“Don’t be proud.  You are allowed.”   This little bit of doggerel came to mind this morning at mass.   From me?  From God?  Who knows?   But it’s right on.

What does it mean?  Here I am, half-way to 87, and I got up this morning, hopped into my Jeep, and attended 7:30 mass. (I’m short, and getting up into the Jeep does require a literal leap.)  It was 14 degrees out there and the windows were covered with frost.    Before mass a few of us  pray morning prayers, alternating, the left side, then the right, but this morning I was the only one responding on the right.  I did OK even though reading out loud has always been one of my bugaboos.  I was feeling pretty pleased with myself.

People are always commenting on how well I’m doing at my age.  No cane, no walker (. . .yet.  They don’t see me staggering around the house.)    How I still have my hair (like I actually will it to grow!  And it puzzles me that I have any left, considering all I find on the floor.)  How I do my own blogging (spend 60 years at a typewriter/computer  and some skills are bound to stick.)  How my mind is still sharp (if you really knew how much less sharp it is, you’d be as amazed as I am dismayed.)  How I pray at the abortion mill twice a week (they don’t know that there are leg warmers over my long johns under my slacks and I can hop into a warm vehicle when I get too cold.)  And so on.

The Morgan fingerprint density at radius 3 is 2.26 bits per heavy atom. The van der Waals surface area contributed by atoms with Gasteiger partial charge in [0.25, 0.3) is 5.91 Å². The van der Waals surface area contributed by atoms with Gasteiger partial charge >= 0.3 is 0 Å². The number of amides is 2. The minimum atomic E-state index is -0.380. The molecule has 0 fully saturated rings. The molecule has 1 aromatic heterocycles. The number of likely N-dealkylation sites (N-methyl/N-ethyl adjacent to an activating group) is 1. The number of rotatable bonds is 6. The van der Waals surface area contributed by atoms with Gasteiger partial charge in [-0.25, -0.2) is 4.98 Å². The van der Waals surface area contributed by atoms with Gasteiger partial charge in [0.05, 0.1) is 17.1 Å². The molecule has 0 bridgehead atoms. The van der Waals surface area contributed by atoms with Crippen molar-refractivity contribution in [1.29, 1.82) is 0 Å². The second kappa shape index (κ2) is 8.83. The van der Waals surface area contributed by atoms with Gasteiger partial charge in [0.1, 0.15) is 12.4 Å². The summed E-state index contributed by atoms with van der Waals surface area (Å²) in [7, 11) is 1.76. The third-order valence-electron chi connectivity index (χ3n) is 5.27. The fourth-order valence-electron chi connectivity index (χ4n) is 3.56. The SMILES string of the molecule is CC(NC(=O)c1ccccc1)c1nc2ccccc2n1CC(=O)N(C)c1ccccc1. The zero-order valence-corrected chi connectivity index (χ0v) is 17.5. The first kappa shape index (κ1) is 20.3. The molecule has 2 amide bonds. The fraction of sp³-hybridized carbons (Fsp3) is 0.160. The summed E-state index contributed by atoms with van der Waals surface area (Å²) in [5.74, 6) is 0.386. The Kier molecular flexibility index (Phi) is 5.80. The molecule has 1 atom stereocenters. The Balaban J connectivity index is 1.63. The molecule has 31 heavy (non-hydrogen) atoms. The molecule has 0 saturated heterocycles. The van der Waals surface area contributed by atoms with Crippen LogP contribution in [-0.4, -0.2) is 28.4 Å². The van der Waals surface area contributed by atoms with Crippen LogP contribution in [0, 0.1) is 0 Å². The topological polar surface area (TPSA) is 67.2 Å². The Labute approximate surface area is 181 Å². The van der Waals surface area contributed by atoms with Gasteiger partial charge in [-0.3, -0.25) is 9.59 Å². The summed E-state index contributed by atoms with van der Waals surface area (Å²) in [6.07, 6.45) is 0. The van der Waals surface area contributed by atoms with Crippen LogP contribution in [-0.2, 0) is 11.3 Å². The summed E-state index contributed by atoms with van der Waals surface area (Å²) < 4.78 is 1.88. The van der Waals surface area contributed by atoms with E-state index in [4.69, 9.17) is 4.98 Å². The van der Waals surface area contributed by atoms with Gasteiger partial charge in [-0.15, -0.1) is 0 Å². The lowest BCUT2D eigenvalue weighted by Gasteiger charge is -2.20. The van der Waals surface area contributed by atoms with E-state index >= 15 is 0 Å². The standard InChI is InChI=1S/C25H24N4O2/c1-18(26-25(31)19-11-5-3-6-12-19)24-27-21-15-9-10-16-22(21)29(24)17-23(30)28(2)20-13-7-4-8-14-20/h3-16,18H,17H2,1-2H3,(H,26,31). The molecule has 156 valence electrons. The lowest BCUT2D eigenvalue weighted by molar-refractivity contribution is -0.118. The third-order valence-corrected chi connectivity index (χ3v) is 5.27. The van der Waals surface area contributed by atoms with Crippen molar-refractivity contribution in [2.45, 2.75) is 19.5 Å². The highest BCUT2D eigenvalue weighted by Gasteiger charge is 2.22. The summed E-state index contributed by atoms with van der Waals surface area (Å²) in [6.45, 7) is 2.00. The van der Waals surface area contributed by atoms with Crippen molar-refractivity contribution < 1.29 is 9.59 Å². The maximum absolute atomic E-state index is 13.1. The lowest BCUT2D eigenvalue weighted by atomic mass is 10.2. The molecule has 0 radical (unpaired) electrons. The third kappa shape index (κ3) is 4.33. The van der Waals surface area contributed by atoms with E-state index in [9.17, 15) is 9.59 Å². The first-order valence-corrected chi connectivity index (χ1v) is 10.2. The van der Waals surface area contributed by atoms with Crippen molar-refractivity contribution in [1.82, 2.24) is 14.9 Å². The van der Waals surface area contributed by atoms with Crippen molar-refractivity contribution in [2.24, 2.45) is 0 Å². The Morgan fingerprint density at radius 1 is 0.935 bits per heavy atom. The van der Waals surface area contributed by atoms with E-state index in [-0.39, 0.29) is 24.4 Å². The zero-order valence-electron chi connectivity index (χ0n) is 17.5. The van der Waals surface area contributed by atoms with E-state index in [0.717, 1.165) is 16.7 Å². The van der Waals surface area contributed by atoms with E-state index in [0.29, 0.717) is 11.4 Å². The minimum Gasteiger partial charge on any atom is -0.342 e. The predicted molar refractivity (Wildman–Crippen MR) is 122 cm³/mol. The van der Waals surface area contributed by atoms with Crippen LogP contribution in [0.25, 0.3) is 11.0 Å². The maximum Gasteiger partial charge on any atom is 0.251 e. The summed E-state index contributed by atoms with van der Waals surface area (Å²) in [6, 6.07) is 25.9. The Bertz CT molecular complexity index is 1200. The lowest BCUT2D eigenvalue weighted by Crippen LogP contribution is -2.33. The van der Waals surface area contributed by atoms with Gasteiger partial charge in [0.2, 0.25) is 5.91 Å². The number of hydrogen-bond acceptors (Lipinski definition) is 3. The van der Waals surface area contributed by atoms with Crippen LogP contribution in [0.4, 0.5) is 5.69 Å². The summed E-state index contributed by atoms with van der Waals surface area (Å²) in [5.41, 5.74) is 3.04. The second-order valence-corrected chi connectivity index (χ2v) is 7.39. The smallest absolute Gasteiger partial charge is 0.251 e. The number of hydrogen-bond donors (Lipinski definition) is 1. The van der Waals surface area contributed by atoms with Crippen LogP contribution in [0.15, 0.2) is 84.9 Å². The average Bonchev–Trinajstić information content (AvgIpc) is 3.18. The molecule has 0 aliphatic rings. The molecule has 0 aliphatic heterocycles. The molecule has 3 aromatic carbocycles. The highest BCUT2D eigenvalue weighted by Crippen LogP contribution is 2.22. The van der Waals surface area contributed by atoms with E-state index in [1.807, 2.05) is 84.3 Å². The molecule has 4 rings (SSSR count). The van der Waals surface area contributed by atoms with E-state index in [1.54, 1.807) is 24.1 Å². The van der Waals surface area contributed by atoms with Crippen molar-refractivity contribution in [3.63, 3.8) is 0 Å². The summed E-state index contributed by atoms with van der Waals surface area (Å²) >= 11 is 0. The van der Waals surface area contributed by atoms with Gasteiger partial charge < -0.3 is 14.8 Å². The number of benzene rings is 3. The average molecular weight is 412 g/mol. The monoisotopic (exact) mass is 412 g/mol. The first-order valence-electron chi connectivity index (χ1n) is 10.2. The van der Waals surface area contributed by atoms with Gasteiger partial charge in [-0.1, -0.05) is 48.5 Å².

We all have talents and aptitudes that we take for granted and don’t appreciate.  Yet we are painfully aware that others have talents and aptitudes which we lack.   Others are prettier, shapelier, smarter, more articulate, better informed.   They sing better, dance better, are more outgoing.      We can develop our native talents and hone our aptitudes but the fact that we have talents and aptitudes to start with is not of our doing.

What the message I received this morning was saying is, “Yes, you are able to do all this stuff, but don’t  get all puffed up about it.  You were allowed to go to mass this morning. Today you can do it.  You don’t know if you will be able to do it  tomorrow.”   All is grace; all is gift.

Yesterday I had a follow-up thyroid ultrasound.   We will see what next week will bring, won’t we?


From the fullness of his grace we have all received one blessing after another.  — John 1:16